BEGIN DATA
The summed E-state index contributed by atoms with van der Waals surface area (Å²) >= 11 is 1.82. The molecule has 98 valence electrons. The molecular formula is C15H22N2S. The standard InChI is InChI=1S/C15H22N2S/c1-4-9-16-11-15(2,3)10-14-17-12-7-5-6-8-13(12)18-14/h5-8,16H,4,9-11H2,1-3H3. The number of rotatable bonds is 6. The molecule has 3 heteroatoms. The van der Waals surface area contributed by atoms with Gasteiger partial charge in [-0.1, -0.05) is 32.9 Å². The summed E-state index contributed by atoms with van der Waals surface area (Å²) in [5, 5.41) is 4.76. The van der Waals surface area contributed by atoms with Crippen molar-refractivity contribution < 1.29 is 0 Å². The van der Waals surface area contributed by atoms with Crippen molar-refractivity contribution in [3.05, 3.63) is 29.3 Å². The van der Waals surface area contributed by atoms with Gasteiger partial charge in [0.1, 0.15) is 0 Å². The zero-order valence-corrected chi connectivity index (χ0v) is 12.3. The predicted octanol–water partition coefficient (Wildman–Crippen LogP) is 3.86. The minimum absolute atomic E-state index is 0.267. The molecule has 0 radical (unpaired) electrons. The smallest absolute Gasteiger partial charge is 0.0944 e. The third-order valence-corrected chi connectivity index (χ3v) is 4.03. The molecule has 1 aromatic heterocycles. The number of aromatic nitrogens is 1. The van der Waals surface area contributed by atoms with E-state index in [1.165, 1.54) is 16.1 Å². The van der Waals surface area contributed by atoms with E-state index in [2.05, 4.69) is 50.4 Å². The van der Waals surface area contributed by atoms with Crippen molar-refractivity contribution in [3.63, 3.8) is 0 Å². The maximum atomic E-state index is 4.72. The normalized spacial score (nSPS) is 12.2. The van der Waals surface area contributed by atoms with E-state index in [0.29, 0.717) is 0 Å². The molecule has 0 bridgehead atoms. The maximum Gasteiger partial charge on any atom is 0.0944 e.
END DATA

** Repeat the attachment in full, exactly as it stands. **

The summed E-state index contributed by atoms with van der Waals surface area (Å²) >= 11 is 1.82. The molecule has 98 valence electrons. The molecular formula is C15H22N2S. The standard InChI is InChI=1S/C15H22N2S/c1-4-9-16-11-15(2,3)10-14-17-12-7-5-6-8-13(12)18-14/h5-8,16H,4,9-11H2,1-3H3. The number of rotatable bonds is 6. The molecule has 3 heteroatoms. The van der Waals surface area contributed by atoms with Gasteiger partial charge in [-0.1, -0.05) is 32.9 Å². The summed E-state index contributed by atoms with van der Waals surface area (Å²) in [5, 5.41) is 4.76. The van der Waals surface area contributed by atoms with Crippen molar-refractivity contribution < 1.29 is 0 Å². The van der Waals surface area contributed by atoms with Crippen molar-refractivity contribution in [3.05, 3.63) is 29.3 Å². The van der Waals surface area contributed by atoms with Gasteiger partial charge in [0.1, 0.15) is 0 Å². The zero-order valence-corrected chi connectivity index (χ0v) is 12.3. The predicted octanol–water partition coefficient (Wildman–Crippen LogP) is 3.86. The minimum absolute atomic E-state index is 0.267. The molecule has 0 radical (unpaired) electrons. The smallest absolute Gasteiger partial charge is 0.0944 e. The third-order valence-corrected chi connectivity index (χ3v) is 4.03. The molecule has 1 aromatic heterocycles. The number of aromatic nitrogens is 1. The van der Waals surface area contributed by atoms with E-state index in [1.165, 1.54) is 16.1 Å². The van der Waals surface area contributed by atoms with E-state index in [2.05, 4.69) is 50.4 Å². The van der Waals surface area contributed by atoms with Crippen molar-refractivity contribution in [3.63, 3.8) is 0 Å². The maximum atomic E-state index is 4.72. The normalized spacial score (nSPS) is 12.2. The van der Waals surface area contributed by atoms with E-state index in [0.29, 0.717) is 0 Å². The molecule has 0 bridgehead atoms. The maximum Gasteiger partial charge on any atom is 0.0944 e.